ANC wins seven out of nine provinces to complete landslide: Mandela claims 18 cabinet posts with 6 for National Party and 3 for Inkatha - Mbeki beats Ramaphosa for deputy president
Saturday 07 May 1994
NELSON MANDELA'S African National Congress registered a landslide victory in the South African elections when the final results were announced yesterday afternoon by Judge Johan Kriegler, the chairman of the Independent Electoral Commission.
Judge Kriegler deemed the elections 'substantially free and fair'. The ANC won 62.65 per cent of the vote to the National Party's 20.39 per cent. The Inkatha Freedom Party came third with 10.54 per cent, accumulating most votes in KwaZulu-Natal.
The ANC won seven of the nine new provinces, losing the Western Cape to the National Party and KwaZulu-Natal, amid allegations of widespread fraud, to Inkatha. The provincial legislatures are due to be sworn in today. On Monday the 400-strong National Assembly, in which the ANC will occupy 252 seats, will hold its first sitting in Cape Town, to elect Mr Mandela as president.
Present at Mr Mandela's inauguration in Pretoria on Tuesday will be Thabo Mbeki, the ANC's urbane national chairman, who won the battle for the position of first deputy president, against Cyril Ramaphosa. The second deputy president has not been announced, but is certain to be F W de Klerk, whom Mr Mandela travelled to Cape Town to see yesterday afternoon.
Before leaving Johannesburg, the president-elect named his appointments to the cabinet of the government of national unity, which will rule for the next five years. After a three-hour meeting with the man he will replace, Mr Mandela said agreement had been reached for the ANC to occupy 18 cabinet posts, the National Party six and Inkatha three.
The biggest surprise in Mr Mandela's cabinet list was the non- appearance of Mr Ramaphosa, the ANC's secretary general, who asked not to be included, according to an ANC statement.
Mr Mandela named 16 ministers yesterday, in addition to Mr Mbeki. The Minister of Defence will be Joe Modise, who until now has been chief of the ANC's military wing, Umkhonto weSizwe (Spear of the Nation). Mr Modise established a good rapport with the white generals, who will continue to operate in the higher echelons of the South African National Defence Force.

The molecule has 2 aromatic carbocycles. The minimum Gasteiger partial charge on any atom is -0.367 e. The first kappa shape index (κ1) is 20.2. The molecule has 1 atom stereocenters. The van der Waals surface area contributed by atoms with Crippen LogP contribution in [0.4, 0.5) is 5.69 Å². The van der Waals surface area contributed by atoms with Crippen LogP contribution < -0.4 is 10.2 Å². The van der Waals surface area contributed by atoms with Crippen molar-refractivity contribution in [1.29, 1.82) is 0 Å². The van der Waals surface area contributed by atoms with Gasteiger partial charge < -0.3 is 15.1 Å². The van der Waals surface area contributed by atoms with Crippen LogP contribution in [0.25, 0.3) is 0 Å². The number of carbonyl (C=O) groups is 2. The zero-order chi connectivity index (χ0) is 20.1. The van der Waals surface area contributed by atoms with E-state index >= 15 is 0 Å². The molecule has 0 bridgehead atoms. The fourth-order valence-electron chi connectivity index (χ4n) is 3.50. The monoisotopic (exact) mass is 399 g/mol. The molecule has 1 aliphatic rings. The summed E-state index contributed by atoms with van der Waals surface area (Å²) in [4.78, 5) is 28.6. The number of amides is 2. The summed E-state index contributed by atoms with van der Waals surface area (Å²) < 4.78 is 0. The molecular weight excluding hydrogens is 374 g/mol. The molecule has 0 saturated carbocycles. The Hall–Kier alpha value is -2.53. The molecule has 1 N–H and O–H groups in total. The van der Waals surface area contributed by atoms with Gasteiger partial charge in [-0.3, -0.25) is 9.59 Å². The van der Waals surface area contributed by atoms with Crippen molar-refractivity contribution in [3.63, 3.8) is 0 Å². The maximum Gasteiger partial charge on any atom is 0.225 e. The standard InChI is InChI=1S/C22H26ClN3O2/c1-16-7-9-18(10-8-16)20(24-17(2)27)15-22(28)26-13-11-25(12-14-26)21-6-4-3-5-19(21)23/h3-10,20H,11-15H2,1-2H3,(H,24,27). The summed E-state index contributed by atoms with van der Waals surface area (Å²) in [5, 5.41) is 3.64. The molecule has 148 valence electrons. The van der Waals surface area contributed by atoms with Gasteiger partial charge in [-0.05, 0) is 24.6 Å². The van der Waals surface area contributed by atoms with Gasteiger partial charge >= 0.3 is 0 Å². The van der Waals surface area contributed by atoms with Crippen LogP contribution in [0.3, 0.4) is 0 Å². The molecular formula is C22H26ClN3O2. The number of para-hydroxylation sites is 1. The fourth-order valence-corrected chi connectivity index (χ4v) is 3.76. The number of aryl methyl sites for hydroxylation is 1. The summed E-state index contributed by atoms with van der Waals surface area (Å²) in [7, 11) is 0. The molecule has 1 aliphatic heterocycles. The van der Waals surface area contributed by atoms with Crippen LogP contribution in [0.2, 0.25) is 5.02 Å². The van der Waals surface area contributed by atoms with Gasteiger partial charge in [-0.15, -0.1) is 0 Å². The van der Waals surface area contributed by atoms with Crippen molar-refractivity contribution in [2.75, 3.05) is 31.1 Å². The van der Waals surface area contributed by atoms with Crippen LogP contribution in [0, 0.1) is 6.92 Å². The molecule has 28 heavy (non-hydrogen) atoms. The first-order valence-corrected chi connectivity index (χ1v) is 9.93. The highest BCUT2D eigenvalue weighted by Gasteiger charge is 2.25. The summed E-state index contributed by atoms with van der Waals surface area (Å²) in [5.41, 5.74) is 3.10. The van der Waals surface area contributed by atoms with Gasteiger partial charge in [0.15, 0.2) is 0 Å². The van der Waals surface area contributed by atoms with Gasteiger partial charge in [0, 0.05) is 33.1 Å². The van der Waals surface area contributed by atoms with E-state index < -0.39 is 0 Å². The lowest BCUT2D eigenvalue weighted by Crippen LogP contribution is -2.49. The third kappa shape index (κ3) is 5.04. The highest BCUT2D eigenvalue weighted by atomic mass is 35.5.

The Minister of Justice will be Dullah Omar, who was one of Nelson Mandela's lawyers when he was in prison, and the delicate job of Minister of Police Services has been given to the former trade unionist, Sydney Mufamadi. Other prominent names on the list are Joe Slovo, the chairman of the South African Communist Party, who is Minister of Housing and Welfare; Jay Naidoo, former general secretary of the Congress of South African Trade Unions, who has been appointed Minister without Portfolio but is expected to concentrate on the ANC's economic reconstruction programme; Mac Maharaj, the right-hand man of Mr Ramaphosa in the constitutional negotiations of the last two years, who will be Minister of Transport; and Ahmed Kathrada, who spent 25 years in jail with Mr Mandela, will head the national prison system as Minister of Correctional Services.
The most startling appointment was that of Alfred Nzo, the new Minister of Foreign Affairs. Mr Nzo, 69, had virtually disappeared after Mr Ramaphosa replaced him as ANC secretary general in 1991, and it had been assumed that he had retired. His political resurrection was unexpected and could only be explained in terms of a sentimental attachment on the part of the president-elect. One of Mr Nzo's new fellow ministers described him yesterday as 'singularly lacking in vim'.
What remained to be decided last night was who Mr de Klerk would propose to the cabinet from the National Party. Yesterday's South African newspapers speculated that Derek Keys, Mr de Klerk's Minister of Finance, would keep his post, having forged a close working relationship with his ANC counterparts.
Inkatha also being entitled to seats in cabinet, the question on everybody's lips was whether Mangosuthu Buthelezi would choose to fill one of them.
The manner of Inkatha's victory in KwaZulu-Natal (where they obtained 50.32 per cent to the ANC's 32.23 per cent) is likely to remain a subject of controversy. Judge Kriegler, in pronouncing the KwaZulu-Natal elections free and fair, overruled the views of IEC staff working in the province itself. He did say 'alleged irregularities would be investigated and, where appropriate, prosecuted'. This was the only part of South Africa where the result was completely at odds with pre-election opinion polls, which gave the ANC a clear lead.
A senior ANC official said last night his organisation 'knew' they had really won 55 per cent of the provincial vote. 'But we decided, painful as it was, not to press the issue,' he said, 'because to do so would have provoked a resurgence of violence by Inkatha, and that would not be to the benefit of the new government or the country.'
The following ANC members were nominated by Nelson Mandela yesterday to sit in the first all-race South African cabinet: First Deputy President, Thabo Mbeki; Minister of Foreign Affairs, Alfred Nzo; Defence, Joe Modise; Justice, Dullah Omar; Police, Sydney Mufamadi; Housing and Welfare, Joe Slovo; Trade and Industry, Trevor Manuel; Labour, Tito Mboweni; Minister Without Portfolio, Jay Naidoo; Health, Nkosazana Dlamini Zuma; Public Enterprises, Stella Sigcawu; Education, Arts and Culture, Sibosiso Bhengu; Transport, Mac Maharaj; Provincial Affairs, Kader Asmal; Public Services, Zola Skwewiya; Public Works, Jeff Radebe; Prisons, Ahmed Kathrada.
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